Using the laboratory boiler, the efficiency of the blended additives to transport calcium, magnesium and iron through the boiler system was tested at 200 psig for four days. The feedwater contained about 2 ppm as CaCO3 of total hardness having a 2:1 (as CaCO3) of calcium to magnesium ratio, 0.5 ppm as Fe of iron, 20 ppm as Cl of chloride, 35 ppm as SO4 of sulfate and less than 1 ppm as SiO2 of silica. The boiler water concentration was about ten times. Sodium hydroxide and sodium sulfite were used to maintain a hydroxide alkalinity of 300-350 ppm as CaCO3 and a residual sulfite of at least 20 ppm as SO3. The feedwater and boiler water samples were analyzed for calcium, magnesium and iron by atomic absorption.

Various blended additives were tested using a dosage of 5:1 active additive per total hardness plus iron. The compositions tested have shown excellent total hardness recovery in the boiler.

______________________________________1.   Composition I             PAA + AMP + SMA             (6:3:2 active)2.   Composition II             PAA + DTPA + AAA             (6:3:2 active)3.   Composition III             AAA + AMP + ASMA             (6:6:2 active)4.   Composition IV             ASMA + AMP + AAA             (6:3:2 active)5.   Composition V             ASMA + HEDPA + SMA             (6:3:2 active)6.   Composition VI             PAA + AMP + SMA             (6:6:2 active)7.   Composition VII             ASMA + HEDPA + SMA             (6:3:4 active)8.   Composition VIII             PAA + AMP + AAA + PAAHP             (6:3:2:2 active)9.   Composition IX             PAA + AMP + SMA + ASMA             (6:3:2:2 active)10.  Composition X             PAA + HEDPA + AAA + PAAHP             (6:3:2:2 active)______________________________________

The excellent total hardness transport performance of the 10 products is illustrated in the following table.

              TABLE 1______________________________________Performance in % Transport                     TotalRun No.    Additive       Hardness Iron______________________________________R-20       None (Blank)   15.3      0.8C-1429     Composition I  161.7    41.6C-1430     Composition II 127.4    66.2R-43       Composition III                     111.0    81.5C-1435     Composition IV 115.0    11.5R-23       Composition V  110.0    82.1R-42       Composition VI 89.0     86.4R-30       Composition VII                     87.5     91.2R-32       Composition VIII                     90.4     68.8R-33       Composition IX 84.2     72.5R-38       Composition X  94.8     90.4______________________________________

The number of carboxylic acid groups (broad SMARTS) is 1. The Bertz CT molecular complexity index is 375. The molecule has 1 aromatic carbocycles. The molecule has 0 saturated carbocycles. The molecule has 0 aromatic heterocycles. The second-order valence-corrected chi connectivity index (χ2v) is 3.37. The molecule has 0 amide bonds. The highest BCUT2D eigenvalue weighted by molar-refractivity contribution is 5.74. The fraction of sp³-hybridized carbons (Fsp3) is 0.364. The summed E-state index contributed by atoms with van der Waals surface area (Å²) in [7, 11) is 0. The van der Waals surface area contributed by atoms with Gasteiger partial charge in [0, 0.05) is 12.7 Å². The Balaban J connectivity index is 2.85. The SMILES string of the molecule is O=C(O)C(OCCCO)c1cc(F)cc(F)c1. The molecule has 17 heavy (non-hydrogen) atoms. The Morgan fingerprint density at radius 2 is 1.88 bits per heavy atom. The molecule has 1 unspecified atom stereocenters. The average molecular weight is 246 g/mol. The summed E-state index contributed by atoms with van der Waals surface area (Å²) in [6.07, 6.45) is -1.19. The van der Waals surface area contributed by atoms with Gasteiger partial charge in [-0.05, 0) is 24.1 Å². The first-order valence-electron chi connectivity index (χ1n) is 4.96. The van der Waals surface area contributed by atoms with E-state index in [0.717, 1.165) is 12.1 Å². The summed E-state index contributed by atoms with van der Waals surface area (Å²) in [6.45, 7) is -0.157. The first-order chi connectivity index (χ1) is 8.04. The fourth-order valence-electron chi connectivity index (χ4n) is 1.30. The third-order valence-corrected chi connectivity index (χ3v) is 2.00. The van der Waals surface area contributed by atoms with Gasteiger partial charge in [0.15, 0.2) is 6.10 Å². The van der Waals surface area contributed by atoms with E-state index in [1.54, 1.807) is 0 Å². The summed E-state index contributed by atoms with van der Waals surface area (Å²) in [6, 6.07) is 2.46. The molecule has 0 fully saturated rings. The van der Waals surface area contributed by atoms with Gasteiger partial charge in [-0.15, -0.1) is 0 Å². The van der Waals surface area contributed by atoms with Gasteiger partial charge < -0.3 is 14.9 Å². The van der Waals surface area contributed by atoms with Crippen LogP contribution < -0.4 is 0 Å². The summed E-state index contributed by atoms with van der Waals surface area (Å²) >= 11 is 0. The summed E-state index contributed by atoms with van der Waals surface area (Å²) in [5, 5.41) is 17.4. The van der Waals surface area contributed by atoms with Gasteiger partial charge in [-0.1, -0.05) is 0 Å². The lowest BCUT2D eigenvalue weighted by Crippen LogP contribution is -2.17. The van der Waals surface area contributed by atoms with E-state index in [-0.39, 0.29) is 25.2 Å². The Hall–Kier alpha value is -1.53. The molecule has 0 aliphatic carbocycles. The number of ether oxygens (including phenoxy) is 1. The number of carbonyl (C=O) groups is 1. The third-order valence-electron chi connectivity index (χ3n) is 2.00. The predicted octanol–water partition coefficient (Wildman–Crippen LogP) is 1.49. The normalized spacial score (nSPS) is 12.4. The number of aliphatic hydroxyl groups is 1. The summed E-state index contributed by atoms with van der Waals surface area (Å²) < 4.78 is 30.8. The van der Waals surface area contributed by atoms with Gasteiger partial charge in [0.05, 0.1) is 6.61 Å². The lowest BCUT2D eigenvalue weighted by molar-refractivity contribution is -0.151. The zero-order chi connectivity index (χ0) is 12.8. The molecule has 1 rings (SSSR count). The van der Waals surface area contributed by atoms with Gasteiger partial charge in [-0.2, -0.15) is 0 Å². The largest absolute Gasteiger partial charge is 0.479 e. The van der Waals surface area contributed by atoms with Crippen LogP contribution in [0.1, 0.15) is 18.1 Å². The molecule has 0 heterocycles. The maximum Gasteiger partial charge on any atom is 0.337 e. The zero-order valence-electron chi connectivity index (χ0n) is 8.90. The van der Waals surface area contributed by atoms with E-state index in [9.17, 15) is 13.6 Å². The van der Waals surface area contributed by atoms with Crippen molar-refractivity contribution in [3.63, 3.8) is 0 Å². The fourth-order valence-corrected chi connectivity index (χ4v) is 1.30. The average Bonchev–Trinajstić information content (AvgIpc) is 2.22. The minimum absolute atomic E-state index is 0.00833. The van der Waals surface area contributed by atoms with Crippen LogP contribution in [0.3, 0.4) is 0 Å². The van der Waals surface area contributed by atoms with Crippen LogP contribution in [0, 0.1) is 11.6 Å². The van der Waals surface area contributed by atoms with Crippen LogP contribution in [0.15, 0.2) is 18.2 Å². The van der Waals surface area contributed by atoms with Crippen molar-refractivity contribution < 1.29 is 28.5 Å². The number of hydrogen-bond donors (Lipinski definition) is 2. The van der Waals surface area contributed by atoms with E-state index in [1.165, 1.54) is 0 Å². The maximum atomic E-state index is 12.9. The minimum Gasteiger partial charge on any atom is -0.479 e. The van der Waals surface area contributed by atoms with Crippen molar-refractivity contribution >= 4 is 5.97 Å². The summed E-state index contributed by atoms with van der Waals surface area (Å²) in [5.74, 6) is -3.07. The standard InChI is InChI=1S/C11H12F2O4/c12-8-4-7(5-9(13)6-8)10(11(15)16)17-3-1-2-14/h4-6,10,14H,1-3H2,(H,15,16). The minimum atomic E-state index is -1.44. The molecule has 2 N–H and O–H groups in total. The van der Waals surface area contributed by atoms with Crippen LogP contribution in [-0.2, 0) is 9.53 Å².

When the individual additives were evaluated for material transports at 200 psig, the following data were obtained.

              TABLE 2______________________________________                % Total Hardness                             % IronRun Nos.  Additive   Transport    Transport______________________________________M-1911/R-11     None (Blank)                17.0          0.7C-1416/R-12     PAA        77.9          3.4C-1417/C-1422     SMA        35.9         30.4M-1906/M-1913     AAA        71.8         23.5C-1415/R-12     ASMA       56.0         22.4R-48/R-49 PAAHP      74.4         14.9M-1909/M-1914     HEDPA      24.7         22.0R-8/M-1916     AMP        39.2         17.5C-1418/R-21     DTPA       51.8         32.2R-7/R-10  EDTA       68.8         12.1______________________________________
EXAMPLE 2

Using the same procedure as in Example 1, except the boiler pressure was 600 psig, the excellent total hardness transport performance of three products tested is shown as follows:

              TABLE 3______________________________________Run No. Additive      % Total Hardness Transport______________________________________R-50    None (Blank)  20.2R-52    Composition VII                 115.9R-51    Composition X 98.1R-81    Composition VIII                 95.9______________________________________
EXAMPLE 3